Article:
Pediatricians are those who should guide parents through the process of healthy growth of their children as they are trained to diagnose and treat a wide range of childhood diseases, while parents should not even think of giving medicine to their children without consulting their children’s doctors.
An incident where a newborn baby girl lost her life because her father gave her an anesthetic without consulting a pediatrician happened in 2019 and now the father is charged with murder regarding the incident.
The 40-year-old D. McCraw was charged with second-degree murder two years after administering a powerful sedative to his daughter. Allegedly, the father gave his newborn a powerful sedative because she couldn’t stop crying.
According to charging documents, police officers were dispatched to an apartment building in Seattle after an adult man reported to 911 that he had been attacked. Upon arrival, the victim told officers he had been attacked in front of his building by his neighbor, who was holding his crying baby at the time of the assault.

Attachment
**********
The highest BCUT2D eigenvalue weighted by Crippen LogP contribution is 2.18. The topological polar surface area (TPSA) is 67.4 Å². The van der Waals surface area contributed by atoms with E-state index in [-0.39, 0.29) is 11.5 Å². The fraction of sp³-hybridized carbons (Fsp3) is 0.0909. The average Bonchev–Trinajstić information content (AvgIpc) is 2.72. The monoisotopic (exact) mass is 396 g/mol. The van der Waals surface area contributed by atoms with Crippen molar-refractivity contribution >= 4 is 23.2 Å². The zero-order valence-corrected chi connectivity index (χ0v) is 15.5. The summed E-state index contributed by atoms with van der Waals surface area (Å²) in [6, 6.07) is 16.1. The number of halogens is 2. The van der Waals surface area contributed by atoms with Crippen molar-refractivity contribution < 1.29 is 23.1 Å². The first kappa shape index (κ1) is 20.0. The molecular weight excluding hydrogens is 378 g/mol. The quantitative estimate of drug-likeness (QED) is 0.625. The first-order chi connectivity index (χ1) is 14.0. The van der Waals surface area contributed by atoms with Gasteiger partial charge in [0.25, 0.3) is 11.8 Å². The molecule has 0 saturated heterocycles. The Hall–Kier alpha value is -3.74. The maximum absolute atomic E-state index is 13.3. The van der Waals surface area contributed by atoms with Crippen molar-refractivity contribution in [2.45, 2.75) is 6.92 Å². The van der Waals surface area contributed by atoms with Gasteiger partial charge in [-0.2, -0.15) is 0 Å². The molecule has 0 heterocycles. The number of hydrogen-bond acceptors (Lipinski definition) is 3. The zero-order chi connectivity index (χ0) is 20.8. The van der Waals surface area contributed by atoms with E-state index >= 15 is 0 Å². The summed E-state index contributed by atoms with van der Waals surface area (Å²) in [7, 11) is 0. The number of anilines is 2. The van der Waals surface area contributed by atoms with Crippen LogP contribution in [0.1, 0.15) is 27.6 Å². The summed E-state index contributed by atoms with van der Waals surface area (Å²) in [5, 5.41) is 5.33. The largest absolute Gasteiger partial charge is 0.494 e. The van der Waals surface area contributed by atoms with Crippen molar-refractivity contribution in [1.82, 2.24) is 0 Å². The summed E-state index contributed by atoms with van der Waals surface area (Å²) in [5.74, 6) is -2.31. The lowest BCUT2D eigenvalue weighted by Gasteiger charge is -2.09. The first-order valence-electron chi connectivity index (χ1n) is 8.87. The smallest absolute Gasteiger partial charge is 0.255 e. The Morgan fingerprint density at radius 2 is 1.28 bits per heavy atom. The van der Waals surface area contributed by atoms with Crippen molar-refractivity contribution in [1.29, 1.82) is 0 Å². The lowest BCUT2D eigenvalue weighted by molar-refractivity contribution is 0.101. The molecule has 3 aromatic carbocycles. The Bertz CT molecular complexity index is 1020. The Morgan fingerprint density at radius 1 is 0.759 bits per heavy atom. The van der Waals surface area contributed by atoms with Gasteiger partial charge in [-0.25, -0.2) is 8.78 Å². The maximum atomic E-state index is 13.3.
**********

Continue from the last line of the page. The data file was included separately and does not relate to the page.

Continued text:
The attacker was not at the scene when officers arrived and they went to look for him in his condo, but he did not open the door. Meanwhile, responding officers contacted his wife, who was at work at the time and explained the incident to her. The woman arrived home shortly after and opened the door of the condo for the officers.
When authorities entered the condo, they found the 2-month-old baby face down on a bed and not breathing. Officers immediately took her outside to be treated by medics and she was transported to hospital for treatment where she died later that night.
An autopsy that was performed on the body showed the newborn baby died from acute ketamine intoxication, but because the source of the drug was unknown at the time, her manner of death was ruled undetermined.
Medical personnel, in some cases, use ketamine to alleviate extreme pain in patients.
Authorities conducted an investigation into the death of the baby and determined that no medical personnel administered ketamine to the victim, so the medical examiner changed the manner of death to homicide.
Officials said that on the night of the baby’s death, McCraw had “exclusive control of the child” while her mother was at work and “the child was given ketamine during this time period,” the Seattle Times reported.
McCraw was arrested earlier this month and booked into jail on a $1 million bond. He is being held on charges of second-degree murder and first-degree manslaughter.